Apparently, he shot a second Iraqi as well, but this man did not immediately die, and instead fell to the ground gurgling. Sergeant John Hatley then delivered the fatal bullet. Leahy was hesitating and being vague because he did not want to point fingers at another soldier. In another segment of tape, an interrogator talks about the potential public relations mess. Kinda makes you wonder how often the Army abandons their own people in order to avoid controversy. I'm not saying that's what I believe happened here, but it's something to think about.

In this segment we also meet Leahy's wife, Jamie. The couple were married in a civil ceremony, but they had planned to have a wedding with the works later. That never happened because Leahy is now serving a 20 year sentence at Fort Leavenworth. Following her piece, Abbie joins us to talk about the wives of the men now serving time. Kim Hatley is remaining strong for her son who is now fighting in Afghanistan. But Johanna Mayo is legally blind with three young children. She depended on her husband for everything. So sad for all involved. According to Abbie, no one ever reported the four Iraqis missing. You can watch more here.

Abbie then sticks around for more discussion and were joined by former Army Staff Sergeant David Bellavia and former military psychologist Larry James. There's a lot of talk about interrogation methods. Then David makes the point that as a soldier, you're forced to live in the moment. Basically he's saying they don't have the luxury of extensively weighing consequences. Larry agrees with David, concluding that the men were caught up in the "fog of war." But he also notes that there are thousands of soldiers out there right now dealing with the same tough circumstances as the men in the piece, and they're doing so without breaking the law. Good discussion.

Moving on now to Gary Tuchman live to preview his reporting that is, unfortunately, coming up in the next hour. Bummer. Because I won't be watching. Gary Tuchman should never be relegated to hour two. Just sayin'. Anyway, of note in the "360 Bulletin" is the news that a federal judge has ruled that "gross negligence" of the Army Corps of Engineers led to the flooding of New Orleans. Pretty big. Is it weird that the first thing (person, actually) I thought of was Harry Shearer? The show should have him and Ivor Van Heerden on to talk about the story. Look at me, I could be a booker. Yeah, I know, not that easy.

Pretty much the rest of the hour is Obama's press conference live from South Korea. The show was fairly good, though I still do not understand the Palin obsession. I hope Abbie's special gets a lot of viewers when it's aired over the weekend. It deserves them and let's face it, CNN's shows aren't doing too hot in that area right now. Tonight I was surprised to learn that two of my long-time 360-watching friends have pretty much tuned out. And no Jon Klein, the fact that you don't do opinion has nothing to do with it.

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Tuesday, November 17, 2009

Discussion of New Mammogram Recommendations, Killings At The Canal: The Army Tapes, Palin Book Tour Continues, And Hasan Update

Hi everyone. We begin tonight with more focus on those confusing new mammogram guidelines, the general question being: What is up with that? For discussion, we're joined by Dr. Kimberly Gregory, who was a member of the task force that issued the guidelines, and Dr. Daniel Kopans, one of the world's leading experts on mammography screening. Honestly? We don't really get much further than where we were yesterday. Dr. Gregory urges women to talk to their doctors about their own personal risks, while Dr. Kopans states there is no science to support that screening high risk women will save lives. According to him, 75 to 90 percent of women who develop breast cancer are not at increased risk, which makes the guidelines pretty ridiculous.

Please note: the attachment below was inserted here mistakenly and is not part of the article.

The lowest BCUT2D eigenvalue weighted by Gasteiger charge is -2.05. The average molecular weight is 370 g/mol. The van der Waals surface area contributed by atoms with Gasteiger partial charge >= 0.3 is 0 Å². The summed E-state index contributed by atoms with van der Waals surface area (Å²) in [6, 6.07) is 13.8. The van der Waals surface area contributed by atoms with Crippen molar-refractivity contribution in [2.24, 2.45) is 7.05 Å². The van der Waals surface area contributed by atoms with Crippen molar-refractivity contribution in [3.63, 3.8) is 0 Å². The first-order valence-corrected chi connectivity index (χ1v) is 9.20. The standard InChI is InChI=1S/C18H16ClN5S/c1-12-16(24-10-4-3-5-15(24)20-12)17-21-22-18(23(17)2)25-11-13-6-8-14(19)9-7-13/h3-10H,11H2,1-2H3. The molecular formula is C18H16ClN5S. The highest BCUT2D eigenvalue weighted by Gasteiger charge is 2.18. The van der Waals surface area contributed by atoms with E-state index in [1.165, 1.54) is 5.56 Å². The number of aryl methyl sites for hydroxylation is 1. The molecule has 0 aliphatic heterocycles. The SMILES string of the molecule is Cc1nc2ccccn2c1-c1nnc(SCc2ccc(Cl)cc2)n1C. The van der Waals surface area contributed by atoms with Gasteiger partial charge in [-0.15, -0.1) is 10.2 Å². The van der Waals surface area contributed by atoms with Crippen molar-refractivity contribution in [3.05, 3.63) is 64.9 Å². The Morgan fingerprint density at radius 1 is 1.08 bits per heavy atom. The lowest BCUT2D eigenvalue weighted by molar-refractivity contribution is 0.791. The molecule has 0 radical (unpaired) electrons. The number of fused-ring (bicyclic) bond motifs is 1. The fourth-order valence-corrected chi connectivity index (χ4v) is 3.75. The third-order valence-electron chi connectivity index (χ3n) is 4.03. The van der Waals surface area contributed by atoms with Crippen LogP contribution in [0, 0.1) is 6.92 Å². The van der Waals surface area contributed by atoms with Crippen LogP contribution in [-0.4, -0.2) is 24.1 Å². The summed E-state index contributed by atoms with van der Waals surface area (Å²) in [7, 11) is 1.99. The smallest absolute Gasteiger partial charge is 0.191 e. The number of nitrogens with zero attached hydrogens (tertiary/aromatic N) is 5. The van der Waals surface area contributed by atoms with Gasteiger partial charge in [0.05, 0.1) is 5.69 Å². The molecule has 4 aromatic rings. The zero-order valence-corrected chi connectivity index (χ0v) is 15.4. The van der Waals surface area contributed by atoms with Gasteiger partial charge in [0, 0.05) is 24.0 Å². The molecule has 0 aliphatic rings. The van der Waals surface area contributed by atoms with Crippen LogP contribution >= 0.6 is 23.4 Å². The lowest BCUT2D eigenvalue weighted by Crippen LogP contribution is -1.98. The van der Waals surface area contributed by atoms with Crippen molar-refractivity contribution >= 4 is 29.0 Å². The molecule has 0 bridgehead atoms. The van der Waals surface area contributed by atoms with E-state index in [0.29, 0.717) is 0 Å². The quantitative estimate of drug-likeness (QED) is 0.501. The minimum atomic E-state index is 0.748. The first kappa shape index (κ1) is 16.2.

Dr. Gregory also does some talking about the "net benefit" of screenings and that just makes me think this is about rationing and money. Exactly how many lives need to be saved before a "benefit" is determined? If it's somebody you love, that number is one. The question of whether or not this will affect insurance coverage of screenings is brought up, and Dr. Gregory isn't going to touch that responsibility ball. "We don't make recommendations for insurance coverage," she says. "That's just ignoring what the fallout is going to be," says Dr. Kopans. Exactly. I'm still suspicious as to how this all came about. If there's a story to be uncovered, as they say, follow the money.

Transitioning now to the first segment of Abbie Boudreau's investigative series, "Killings at the Canal: The Army Tapes." CNN was able to obtain 23 1/2 hours of interrogation tapes of three Army sergeants. First Sergeant John Hatley, Sergeant 1st Class Joseph Mayo, and Sergeant Michael Leahy have all been convicted of the execution-style murders of four Iraqis in a canal in Baghdad in March 2007. This story was brought to CNN's attention by Private 1st Class Joshua Hartson, who was there, but not charged with any crime. He believes the convicted men are heroes.

This all came about on a routine mission that was halted when shots were fired. The men subsequently found the four Iraqis--the shooters--along with a haul of weapons. Initially there was nothing out of the ordinary. The Iraqis were blindfolded, zip-tied, and loaded into the vehicle to be dropped off at a detainee housing area. But one of them spoke English, and when Hartson asked him if he had killed Americans, the detainee laughed, which Hartson took as an affirmative. Believing these Iraqis would just be immediately freed to kill again, the men decided to take matters into their own hands. The detainees were then lined up and shot execution style, their bodies left in the canal.